"The moral of the story is that if we think we observe a change in progress from a to B, we need to provide evidence not just of the existence of B, but also of the prior existence of A" (Britain, 2008:1).
So it is how Britain summarizes his overall findings of an investigation into the origins of a conservative conservational variant in 19th century New Zealand English. It turns out to be the case that the MOUTH diphthong that he was looking into was not really all the present in actual usage as had often been thought. And yet the changes that did not come about did not arise in isolation, which was why they were seen as being movement away from what others would assume to be a standardized language base (Coupland, 2010). Instead, it was more of an example of why it is important to more fully understanding the importance of the need for greater detailed and explicit knowledge of the structure of the dialect and the demographics of those who are thought to be the ones making language change occur (Fagyal et al., 16).
Why Britain's work can be seen as important stems not from its specifics but from the fact that in many ways it is its own harbinger of change -- one seeking to conceptualize a hybrid of sociolinguistic innovation and social change writ fast and undeniably by modern technologies that have the ability to operate in both apparent and real time settings, namely media ranging from television to computer accessibility (Coupland, 2010). Whether looking at language change patterns longitudinally (with a different meaning of real time) or synchronically (apparent time), the downfall of the underlying assumptions of these two perspectives comes from their viewpoints failing to focus sufficient attention on a third leg of understanding (perhaps a "C" element to Britain's moralistic formulization; as in "C" perhaps for connectivity!). Globalization and computerization of study and language itself makes it possible for us to see and experience through graphic representations and manipulations the true dynamics of change as it happen no matter whether the setting is synchronic or diachronic (Auer and Schmidt, 2009). Modern technological capabilities make the "period effects" of the past part of true simulations that bring about an entirely different game of language change (Coupland, 2010:76).
The dramatic changes that technology offers are only now beginning to be factored into this area of study. Still, in understanding the unfolding of the new dynamics made possible by "computer-mediated communications" (Gao, 2008), it is useful to look through the lenses of the real and apparent time approaches in that they remain evident throughout out much of the existing research. This piece seeks to do this while seeking to incorporate some of the technological potentials that are also at work to give a clearer understanding of why the future may no longer be so dependent upon the past to understand language change as it actually happens.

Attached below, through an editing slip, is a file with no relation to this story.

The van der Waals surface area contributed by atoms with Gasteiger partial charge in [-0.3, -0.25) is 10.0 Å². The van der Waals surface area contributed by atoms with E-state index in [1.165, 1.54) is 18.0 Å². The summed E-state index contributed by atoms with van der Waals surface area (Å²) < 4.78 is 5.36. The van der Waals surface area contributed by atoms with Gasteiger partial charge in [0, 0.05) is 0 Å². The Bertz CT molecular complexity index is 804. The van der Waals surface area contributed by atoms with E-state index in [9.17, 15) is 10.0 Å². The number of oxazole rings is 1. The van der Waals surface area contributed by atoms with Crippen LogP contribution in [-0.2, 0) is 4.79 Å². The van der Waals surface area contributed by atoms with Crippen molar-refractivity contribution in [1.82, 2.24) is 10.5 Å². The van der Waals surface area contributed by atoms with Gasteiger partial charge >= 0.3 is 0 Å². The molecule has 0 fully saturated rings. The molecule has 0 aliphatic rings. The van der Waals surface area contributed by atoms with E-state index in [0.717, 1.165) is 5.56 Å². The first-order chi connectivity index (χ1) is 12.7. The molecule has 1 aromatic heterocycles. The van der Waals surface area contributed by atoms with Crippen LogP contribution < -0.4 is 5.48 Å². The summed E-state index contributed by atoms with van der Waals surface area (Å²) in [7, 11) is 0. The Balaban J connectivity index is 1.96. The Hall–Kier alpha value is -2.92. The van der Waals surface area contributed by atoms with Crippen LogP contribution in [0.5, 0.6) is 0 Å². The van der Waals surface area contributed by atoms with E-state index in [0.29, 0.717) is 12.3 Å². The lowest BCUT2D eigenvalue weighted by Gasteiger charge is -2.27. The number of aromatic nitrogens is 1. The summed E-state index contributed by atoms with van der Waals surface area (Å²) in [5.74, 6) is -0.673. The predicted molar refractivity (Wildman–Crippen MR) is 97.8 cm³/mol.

APPARENT-TIME: It is safe to say that, for the most part, apparent-time assessments of language change grew out of the necessity of quantitative ease. It was simply more pragmatic to explore synchronically and then to extrapolate from that single point in time to what might happen in later periods. If the elements of either minor language changes or major innovations could be seen and isolated, it would be easier to predict which would stay true into the future. Turell (2003) draws attention to this by noting the methodological simplicity of doing this across simultaneous age groups and then distinguishing which changes are connected to the language modification and which are associated with the normal gradations of physical and communication maturity -- the kind of language development found in all persons (Turell, 2003:5).
Kallel, in looking back on the periphrastic 'do' in English offers a rather clear-cut family representation of this concern:
Where a change is taking place, a certain variant will occur in the speech of children, though it is rare, or absent, in the speech of their parents. A variant in the parents' speech will occur in the speech of their children with greater frequency, and in the speech of their grandchildren with even greater frequency. In the community at large, successive generations will show incremental frequencies in the use of the innovative variant. The ultimate consequence of this will be the categorical use of that new variant and the elimination of older variants (Kallel, 2002: 163).